Gil Scott-Heron and Jamie xx – We're New Here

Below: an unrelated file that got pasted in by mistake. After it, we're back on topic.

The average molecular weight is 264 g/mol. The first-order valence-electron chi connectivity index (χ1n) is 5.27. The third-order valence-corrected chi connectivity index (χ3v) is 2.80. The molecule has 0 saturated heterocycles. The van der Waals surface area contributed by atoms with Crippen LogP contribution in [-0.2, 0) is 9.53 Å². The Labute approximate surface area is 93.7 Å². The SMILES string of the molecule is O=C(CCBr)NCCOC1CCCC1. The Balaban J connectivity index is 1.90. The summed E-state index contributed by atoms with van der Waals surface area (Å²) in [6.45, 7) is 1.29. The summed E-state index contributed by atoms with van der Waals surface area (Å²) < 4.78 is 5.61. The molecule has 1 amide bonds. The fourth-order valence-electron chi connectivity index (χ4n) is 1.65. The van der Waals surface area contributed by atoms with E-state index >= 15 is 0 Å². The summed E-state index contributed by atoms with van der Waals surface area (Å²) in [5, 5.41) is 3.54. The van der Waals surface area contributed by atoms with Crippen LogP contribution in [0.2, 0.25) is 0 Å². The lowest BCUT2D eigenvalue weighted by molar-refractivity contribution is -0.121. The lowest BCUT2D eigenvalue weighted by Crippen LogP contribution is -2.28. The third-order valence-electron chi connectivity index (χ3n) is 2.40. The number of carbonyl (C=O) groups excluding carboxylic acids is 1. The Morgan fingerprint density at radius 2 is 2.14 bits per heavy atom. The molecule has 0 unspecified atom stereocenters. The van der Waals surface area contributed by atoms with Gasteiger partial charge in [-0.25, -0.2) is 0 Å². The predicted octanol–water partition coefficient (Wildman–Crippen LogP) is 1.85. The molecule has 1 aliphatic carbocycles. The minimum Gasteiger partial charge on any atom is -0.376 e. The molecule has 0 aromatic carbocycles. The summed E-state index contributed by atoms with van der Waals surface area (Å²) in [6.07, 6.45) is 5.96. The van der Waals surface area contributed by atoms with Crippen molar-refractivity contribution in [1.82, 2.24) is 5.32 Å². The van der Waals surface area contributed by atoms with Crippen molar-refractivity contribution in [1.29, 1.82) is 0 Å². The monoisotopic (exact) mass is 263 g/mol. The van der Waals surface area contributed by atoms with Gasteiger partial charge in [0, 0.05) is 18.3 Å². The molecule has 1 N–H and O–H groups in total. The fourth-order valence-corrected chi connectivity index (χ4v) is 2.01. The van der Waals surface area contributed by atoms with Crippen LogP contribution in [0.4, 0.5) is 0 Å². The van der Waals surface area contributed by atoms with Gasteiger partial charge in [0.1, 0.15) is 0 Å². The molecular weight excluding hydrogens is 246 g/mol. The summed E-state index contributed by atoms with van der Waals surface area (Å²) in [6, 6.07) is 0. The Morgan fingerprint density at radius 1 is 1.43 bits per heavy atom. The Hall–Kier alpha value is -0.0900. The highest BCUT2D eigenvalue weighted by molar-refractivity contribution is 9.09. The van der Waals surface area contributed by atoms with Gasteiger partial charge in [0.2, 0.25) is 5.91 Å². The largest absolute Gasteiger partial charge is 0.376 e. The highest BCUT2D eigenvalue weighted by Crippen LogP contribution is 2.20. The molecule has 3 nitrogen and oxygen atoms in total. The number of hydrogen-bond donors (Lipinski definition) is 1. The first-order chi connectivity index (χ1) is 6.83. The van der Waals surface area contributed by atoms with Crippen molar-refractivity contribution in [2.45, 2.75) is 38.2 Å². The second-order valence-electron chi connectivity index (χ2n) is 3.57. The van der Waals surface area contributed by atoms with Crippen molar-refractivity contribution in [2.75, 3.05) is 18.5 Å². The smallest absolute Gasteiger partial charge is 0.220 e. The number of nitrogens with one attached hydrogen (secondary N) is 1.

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Gil Scott-Heron proved he still had it on 2010's I'm New Here, his first album in 16 years. Simultaneously, Jamie Smith (aka Jamie xx) established himself as a sonic architect on his band's moody, minimal debut, then as a producer remixing other artists and DJing in clubs across the U.K. This pair comes together on We're New Here, the remix of Scott-Heron's album. It is structured in similar fashion to its predecessor: 13 tracks with songs broken by four brief interludes; the set is rhythm-heavy and suffocatingly close, but not a track-for-track take. Richard Russell's production on I'm New Here kept Scott-Heron's voice front and center; Smith displaces it often, all but covering it with effects, beats, and pitched vocals in styles that cross the electronic music gamut from house to electro to dubstep. "I'm New Here" begins skeletally; Scott-Heron recites solo before a keyboard shimmers in. Gloria Gaynor's "Casanova Brown" in chipmunk pitch is sampled in just under a dread dub bassline and a skittering rhythm track with squiggly keyboard sounds before Scott-Heron counters -- it's delightfully unsettling. The strange, outer space sound library effects on "Home" accompany Scott-Heron singing "home is where the hatred is..." amid a clipped, heavily reverbed, and euphoric keyboard sample that repeats just over a drum loop; it adds gloss without altering the darkness. "Running" has his spoken poetry coming from just around the corner and through a tunnel. It's juxtaposed against a full-blown post-Dilla hip-hop rhythm. On "Ur Soul and Mine," a house rhythm leads the charge and Scott-Heron's vocal moves right into a blanket of synths. "The Crutch," with its layers of high-pitched, blissed-out female backing vocals atop frenetic drum'n'bass, is a rhythm collision. In "My Cloud," with its lilting tempo and slippery bass drum, a shimmering bassline and watery Rhodes piano provide the backing for the sweetest soul vocal Scott-Heron has ever cut. Smith even evokes the sound of his own band in the closer, "I'll Take Care of U," with his sparse guitar line, as pianos and basslines pulse under sets of squelchy synth chords. We're New Here is a mercurial collaboration; it's full of nods to other club styles and eras, but Smith's expansive direction is his own. He accomplishes a difficult task in successfully (re)presenting Scott-Heron's music -- integrity intact -- in the present tense to a fickle yet discerning groove-centric culture without kitsch or excess.